The New York-based artist Teresita Fernández is best known for her large-scale installations which take inspiration from the landscape and natural phenomena as well as diverse historical and critical references. Through her work, she challenges traditional ways of representing and thinking about place by unravelling narratives around colonialism, power and ecological destruction. Her latest exhibition at Lehmann Maupin in London, titled ‘Caribbean Cosmos’, features a new series of sculptures and installations that draw on imagery of catastrophic weather and natural disasters as metaphors for centuries of injustice on the Caribbean archipelago, the first point of colonial contact in the Americas.
Where is your studio?
My studio is located in Boerum Hill, Brooklyn, right near the Gowanus Canal, a historically industrial area.
What do you like most about the space?
I really value the quiet part of my practice. Research in this private space is such a necessary contrast to all the public aspects of the art world and being an artist.
What frustrates you about it?
Nothing. My old studio was a dilapidated warehouse I worked in for 20 years, on the same site as my current studio. I rebuilt the entire building to fit my needs so I now have amazing light and a space I truly feel comfortable in.
Do you work alone?
I work alone in the very early hours of the morning and after 5PM. During the day, I usually have my trusted studio manager and four to five assistants helping me with administrative work, preparing surfaces, cutting and laminating charcoal, etc.
How messy is your studio?
My downstairs space is a dirty, messy place of making where anything goes; my upstairs space is impeccable and has an office, works on paper, a library and my private drawing/thinking space.
What does it smell like?
Downstairs smells like charcoal, the material I’ve been using lately – it’s a warm, comforting scent. Upstairs smells like burnt sage.
What’s the weirdest object in there?
An intact, spiny spondylus shell still attached to its coral matrix.
Which artistic tool could you least do without?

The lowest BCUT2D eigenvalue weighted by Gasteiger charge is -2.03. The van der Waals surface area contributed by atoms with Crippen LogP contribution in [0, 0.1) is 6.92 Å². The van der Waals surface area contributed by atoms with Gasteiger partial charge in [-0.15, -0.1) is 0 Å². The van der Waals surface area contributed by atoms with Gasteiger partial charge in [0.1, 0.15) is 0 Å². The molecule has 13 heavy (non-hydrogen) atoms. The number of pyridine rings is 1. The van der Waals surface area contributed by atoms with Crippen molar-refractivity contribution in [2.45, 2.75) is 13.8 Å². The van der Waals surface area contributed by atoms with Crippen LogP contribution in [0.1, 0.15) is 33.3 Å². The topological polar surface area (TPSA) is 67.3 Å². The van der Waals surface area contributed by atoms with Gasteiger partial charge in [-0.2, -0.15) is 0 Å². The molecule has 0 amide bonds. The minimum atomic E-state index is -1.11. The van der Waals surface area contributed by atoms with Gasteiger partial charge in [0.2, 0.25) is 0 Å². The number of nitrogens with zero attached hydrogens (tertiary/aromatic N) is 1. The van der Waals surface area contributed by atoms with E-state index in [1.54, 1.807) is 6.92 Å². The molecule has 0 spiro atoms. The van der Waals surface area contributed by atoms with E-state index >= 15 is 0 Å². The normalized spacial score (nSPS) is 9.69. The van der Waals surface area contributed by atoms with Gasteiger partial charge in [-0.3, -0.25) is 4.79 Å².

Bamboo skewers to mix and apply substances, and I also use the pointy end to move tiny pieces of materials as I work.
What’s the most well-thumbed book in your studio?
Too many to name! My dear friend, the great scholar Miriam Jiménez Román gifted me many books from her library on Afro-Caribbean/Afro-Cuban history in the months before she passed away, and it occupies a place of importance on my bookshelf.
Do you cook in the studio?
What do you listen to while you’re working?
Usually nothing, I like to hear my own thoughts and value silence. When I’m doing repetitive work, I’ll catch up on podcasts and lectures. And there’s a neo-gothic church from the 1800s right behind my studio so the bell tower plays on the hour.
Do you have a studio routine?
My studio day starts with a very specific matcha tea from Kyoto, usually very early, followed by alone time just reflecting on what I did the day before. Besides those constants, every day is different.
What do you usually wear while you’re working?
Some combination of black work pants, a black work T-shirt, and black work sneakers.
Who is the most interesting visitor you’ve ever had to the studio?
I’d change the word interesting here to engaged and engaging. My studio visits and ongoing conversations with Cecilia Vicuña are always really nourishing and expansive.
Is anything (or anyone) banned?
I don’t allow photography of any works in progress, and I try to be extremely selective about visitors.
‘Teresita Fernández: Caribbean Cosmos’ is at Lehmann Maupin, London, from 14 September–5 November.